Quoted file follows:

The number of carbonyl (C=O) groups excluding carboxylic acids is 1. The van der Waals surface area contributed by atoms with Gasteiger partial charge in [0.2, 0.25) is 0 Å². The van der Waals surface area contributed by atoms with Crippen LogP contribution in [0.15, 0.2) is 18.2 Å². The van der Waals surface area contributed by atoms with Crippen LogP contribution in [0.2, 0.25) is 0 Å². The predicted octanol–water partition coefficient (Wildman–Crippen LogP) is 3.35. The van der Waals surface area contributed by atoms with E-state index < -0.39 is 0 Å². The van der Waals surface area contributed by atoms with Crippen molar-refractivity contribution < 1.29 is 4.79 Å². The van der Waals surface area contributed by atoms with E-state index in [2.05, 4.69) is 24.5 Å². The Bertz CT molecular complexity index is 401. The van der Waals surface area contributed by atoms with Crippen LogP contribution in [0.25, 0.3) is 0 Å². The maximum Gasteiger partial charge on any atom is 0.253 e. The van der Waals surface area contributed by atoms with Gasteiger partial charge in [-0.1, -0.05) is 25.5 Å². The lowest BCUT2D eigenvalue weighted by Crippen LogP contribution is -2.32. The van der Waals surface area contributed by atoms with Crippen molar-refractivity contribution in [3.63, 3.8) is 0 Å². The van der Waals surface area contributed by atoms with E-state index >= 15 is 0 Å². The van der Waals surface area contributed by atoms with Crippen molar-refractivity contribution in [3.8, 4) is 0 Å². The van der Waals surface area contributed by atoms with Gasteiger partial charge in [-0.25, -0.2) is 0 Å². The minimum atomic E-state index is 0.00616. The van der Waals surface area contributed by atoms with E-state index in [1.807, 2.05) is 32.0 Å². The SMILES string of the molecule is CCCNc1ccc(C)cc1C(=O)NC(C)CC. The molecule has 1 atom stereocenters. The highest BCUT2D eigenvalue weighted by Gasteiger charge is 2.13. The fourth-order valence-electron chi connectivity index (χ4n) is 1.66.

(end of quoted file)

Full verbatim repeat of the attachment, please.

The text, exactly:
The number of carbonyl (C=O) groups excluding carboxylic acids is 1. The van der Waals surface area contributed by atoms with Gasteiger partial charge in [0.2, 0.25) is 0 Å². The van der Waals surface area contributed by atoms with Crippen LogP contribution in [0.15, 0.2) is 18.2 Å². The van der Waals surface area contributed by atoms with Crippen LogP contribution in [0.2, 0.25) is 0 Å². The predicted octanol–water partition coefficient (Wildman–Crippen LogP) is 3.35. The van der Waals surface area contributed by atoms with E-state index < -0.39 is 0 Å². The van der Waals surface area contributed by atoms with Crippen molar-refractivity contribution < 1.29 is 4.79 Å². The van der Waals surface area contributed by atoms with E-state index in [2.05, 4.69) is 24.5 Å². The Bertz CT molecular complexity index is 401. The van der Waals surface area contributed by atoms with Crippen LogP contribution in [0.25, 0.3) is 0 Å². The maximum Gasteiger partial charge on any atom is 0.253 e. The van der Waals surface area contributed by atoms with Gasteiger partial charge in [-0.1, -0.05) is 25.5 Å². The lowest BCUT2D eigenvalue weighted by Crippen LogP contribution is -2.32. The van der Waals surface area contributed by atoms with Crippen molar-refractivity contribution in [3.63, 3.8) is 0 Å². The van der Waals surface area contributed by atoms with E-state index >= 15 is 0 Å². The van der Waals surface area contributed by atoms with Crippen molar-refractivity contribution in [3.8, 4) is 0 Å². The van der Waals surface area contributed by atoms with Gasteiger partial charge in [-0.25, -0.2) is 0 Å². The minimum atomic E-state index is 0.00616. The van der Waals surface area contributed by atoms with E-state index in [1.807, 2.05) is 32.0 Å². The SMILES string of the molecule is CCCNc1ccc(C)cc1C(=O)NC(C)CC. The molecule has 1 atom stereocenters. The highest BCUT2D eigenvalue weighted by Gasteiger charge is 2.13. The fourth-order valence-electron chi connectivity index (χ4n) is 1.66.